For people, nationalism is an article of faith. India’s National Anthem, its Tricolour and borders are the three undisputed and non-negotiable pillars of nationalism
The poignant irony of ideology is that the Father of the Nation would have never imagined that India would be debating the concept of nationalism seven decades after his martyrdom. And that too over the arrest of a student leader from one of India's 500-odd universities. The paradox is that the notion of nationalism is under threat from those individuals who swear by Gandhi’s nationalistic legacy. For a class of liberal opportunists, nationalism is just another adjective to be used or misused to propagate the idea of a country without borders and exercise the freedom to damage and insult the avowed symbols of India's pride. There are many counterfeit liberals, who bask in the illusion that nationalism is just another marketable product, which can be peddled on the auction block to the highest bidder from India or abroad. They don’t seem to understand that for a mammoth number of people, nationalism is an article of faith. India’s National Anthem, its Tricolour and borders are the three undisputed and non-negotiable pillars of nationalism.
It is tragic that in India there exists a cabal of conspirators, who, bound by their idea of education and political predilections, has made these three symbols a matter of dispute. The questionable activities that happened at JNU were aimed at demolishing the idea of India. The involvement of JNU Students’ Union President Kanhaiya Kumar may be a matter of dispute and judicial scrutiny. In a free country like India, anyone can legitimately question the invoking of a dubious sedition charge against Kanhaiya. But there is not even a shred of doubt that the motives of the organisers and participants at a gathering on campus were to glorify Afzal Guru. Ever since Guru went to the scaffold and an unmarked grave, a section of the intelligentsia and illiberal has been mocking the Indian state and its highest judiciary for sending him to the gallows. Such is the fate of all traitors worldwide, ever since the history of nation-states began. None of the propagandists of “freedom of speech” are questioning an undisputable anti-national event where slogans like ‘India Ki Barbadi, (destruction of India) were raised. Many of these neoliberals have been educated in the US or UK. Have any of these professional pundits of pseudo-patriotism ever heard of any American or British institution lauding and eulogising the killers of Abraham Lincoln, Martin Luther King or John Kennedy? American, Russian and European forces are killing hundreds of terrorists in Syria, Iraq and elsewhere on a daily basis. Why have none of our modern freedom fighters ever raised a finger against them? The current US Presidential election is dominated by the issue of saving the nation from the terror threat and debating the morality of banning a certain community from entering the US. Never before has an American derided the ‘Star Spangled Banner’ or mutilated their national flag. Instead, they display it with pride even in their front yards to signalise the power of democratic beliefs.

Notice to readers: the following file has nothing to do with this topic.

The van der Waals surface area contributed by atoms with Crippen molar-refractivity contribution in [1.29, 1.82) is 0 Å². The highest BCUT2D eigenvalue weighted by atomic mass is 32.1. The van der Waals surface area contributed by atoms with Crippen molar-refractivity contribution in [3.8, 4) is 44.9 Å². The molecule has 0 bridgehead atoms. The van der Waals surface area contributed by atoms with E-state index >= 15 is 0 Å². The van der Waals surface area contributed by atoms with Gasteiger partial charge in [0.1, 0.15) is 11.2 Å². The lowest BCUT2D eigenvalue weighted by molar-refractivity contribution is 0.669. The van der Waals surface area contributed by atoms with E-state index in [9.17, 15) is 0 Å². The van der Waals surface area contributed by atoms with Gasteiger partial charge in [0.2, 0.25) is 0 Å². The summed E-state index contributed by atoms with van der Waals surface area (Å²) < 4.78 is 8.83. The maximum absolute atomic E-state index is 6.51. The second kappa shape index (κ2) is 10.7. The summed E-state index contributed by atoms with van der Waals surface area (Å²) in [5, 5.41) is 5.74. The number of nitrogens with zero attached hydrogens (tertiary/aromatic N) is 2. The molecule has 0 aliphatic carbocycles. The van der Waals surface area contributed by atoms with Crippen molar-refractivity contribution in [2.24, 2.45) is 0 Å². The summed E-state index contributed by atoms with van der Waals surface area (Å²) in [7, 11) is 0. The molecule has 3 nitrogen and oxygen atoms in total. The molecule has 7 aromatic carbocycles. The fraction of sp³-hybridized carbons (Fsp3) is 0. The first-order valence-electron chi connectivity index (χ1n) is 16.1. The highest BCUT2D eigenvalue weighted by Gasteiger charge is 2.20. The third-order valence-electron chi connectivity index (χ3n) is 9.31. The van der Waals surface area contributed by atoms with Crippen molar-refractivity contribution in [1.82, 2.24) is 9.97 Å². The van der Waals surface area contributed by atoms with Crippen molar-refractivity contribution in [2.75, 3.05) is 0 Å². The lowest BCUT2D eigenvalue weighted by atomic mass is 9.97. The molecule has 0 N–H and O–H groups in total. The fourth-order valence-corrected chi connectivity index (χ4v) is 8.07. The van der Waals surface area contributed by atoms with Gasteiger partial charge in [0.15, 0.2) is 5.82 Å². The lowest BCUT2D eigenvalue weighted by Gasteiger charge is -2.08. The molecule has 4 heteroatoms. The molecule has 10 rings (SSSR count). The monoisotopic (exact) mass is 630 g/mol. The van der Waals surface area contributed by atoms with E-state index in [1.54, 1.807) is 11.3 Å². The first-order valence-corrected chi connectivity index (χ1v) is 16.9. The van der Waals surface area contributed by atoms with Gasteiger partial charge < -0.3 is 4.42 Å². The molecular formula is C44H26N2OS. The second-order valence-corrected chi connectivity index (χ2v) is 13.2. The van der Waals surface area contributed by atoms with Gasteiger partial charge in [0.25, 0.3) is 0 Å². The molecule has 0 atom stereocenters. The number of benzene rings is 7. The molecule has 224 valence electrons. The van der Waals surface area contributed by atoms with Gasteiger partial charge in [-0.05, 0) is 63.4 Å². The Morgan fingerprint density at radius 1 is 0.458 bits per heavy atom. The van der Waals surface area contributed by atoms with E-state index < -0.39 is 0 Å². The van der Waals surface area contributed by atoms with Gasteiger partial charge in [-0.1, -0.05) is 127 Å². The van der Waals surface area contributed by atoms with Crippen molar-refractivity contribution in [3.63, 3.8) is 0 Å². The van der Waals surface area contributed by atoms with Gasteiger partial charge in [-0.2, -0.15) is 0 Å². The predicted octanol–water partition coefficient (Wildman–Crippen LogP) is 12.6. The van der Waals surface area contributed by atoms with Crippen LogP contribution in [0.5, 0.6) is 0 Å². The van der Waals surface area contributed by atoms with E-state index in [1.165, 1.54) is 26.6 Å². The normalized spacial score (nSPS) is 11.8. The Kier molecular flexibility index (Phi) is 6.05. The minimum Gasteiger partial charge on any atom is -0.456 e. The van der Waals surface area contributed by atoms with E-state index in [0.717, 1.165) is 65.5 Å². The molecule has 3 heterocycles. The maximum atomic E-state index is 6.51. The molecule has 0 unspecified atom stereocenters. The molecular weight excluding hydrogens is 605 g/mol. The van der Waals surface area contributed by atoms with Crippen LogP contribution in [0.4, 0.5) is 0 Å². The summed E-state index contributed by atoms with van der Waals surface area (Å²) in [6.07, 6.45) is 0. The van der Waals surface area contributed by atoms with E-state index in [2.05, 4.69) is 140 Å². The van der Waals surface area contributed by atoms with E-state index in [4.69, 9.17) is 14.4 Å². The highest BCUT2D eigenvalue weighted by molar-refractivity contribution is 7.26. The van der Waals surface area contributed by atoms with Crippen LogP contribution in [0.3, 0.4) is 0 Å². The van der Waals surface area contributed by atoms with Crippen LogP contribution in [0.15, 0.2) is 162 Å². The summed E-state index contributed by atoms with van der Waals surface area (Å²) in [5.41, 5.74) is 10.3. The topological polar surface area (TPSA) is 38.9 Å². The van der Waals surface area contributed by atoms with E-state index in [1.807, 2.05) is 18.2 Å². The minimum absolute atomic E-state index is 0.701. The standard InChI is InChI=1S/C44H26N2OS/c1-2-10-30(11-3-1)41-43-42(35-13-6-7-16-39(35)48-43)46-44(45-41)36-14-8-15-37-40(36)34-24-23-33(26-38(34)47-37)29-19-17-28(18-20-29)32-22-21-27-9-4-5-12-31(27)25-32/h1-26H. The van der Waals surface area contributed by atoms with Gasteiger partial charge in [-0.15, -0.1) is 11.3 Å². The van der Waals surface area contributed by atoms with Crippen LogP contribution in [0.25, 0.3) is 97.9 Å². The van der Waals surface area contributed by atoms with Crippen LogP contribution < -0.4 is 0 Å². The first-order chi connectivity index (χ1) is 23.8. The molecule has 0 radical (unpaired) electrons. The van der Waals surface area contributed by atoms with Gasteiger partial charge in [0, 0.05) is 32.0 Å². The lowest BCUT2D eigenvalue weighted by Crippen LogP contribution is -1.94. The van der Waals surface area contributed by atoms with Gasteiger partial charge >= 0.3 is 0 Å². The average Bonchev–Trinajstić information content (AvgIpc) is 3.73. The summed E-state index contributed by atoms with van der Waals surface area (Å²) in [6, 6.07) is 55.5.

The protest against Kanhaiya’s arrest wasn’t confined to New Delhi. A bigger protest march was organised in Jadavpur University, where students raised anti-India slogans and supported the ‘Azadi’ rhetoric raised by Guru. Even a section of media took sides in this fight. The current confrontation between the Left and Liberal Lampoonists on one side and the Saffron forces on the other is an attempt to weaken the symbols of nationalism by converting the JNU issue into a cry against suppression of dissent. If intelligence agencies are to be believed, the country will face more attacks on the idea of an inclusive India, its flag and its National Anthem.
The blame for the revival of ersatz-liberalism lies at the door of a section of the ruling establishment. The trigger to shrink PM Modi’s gigantic stature was provided to his detractors from within. Modi has to evolve a mechanism to prevent India, the Tricolour and Tagore’s immortal ode to nationalism from becoming victims of the divisive agenda of the neo-liberalists. After all, nationalism threatens their luxurious existence.
Prabhu Chawla (The writer is Editorial Director of The New Indian Express Courtesy: The New Indian Express)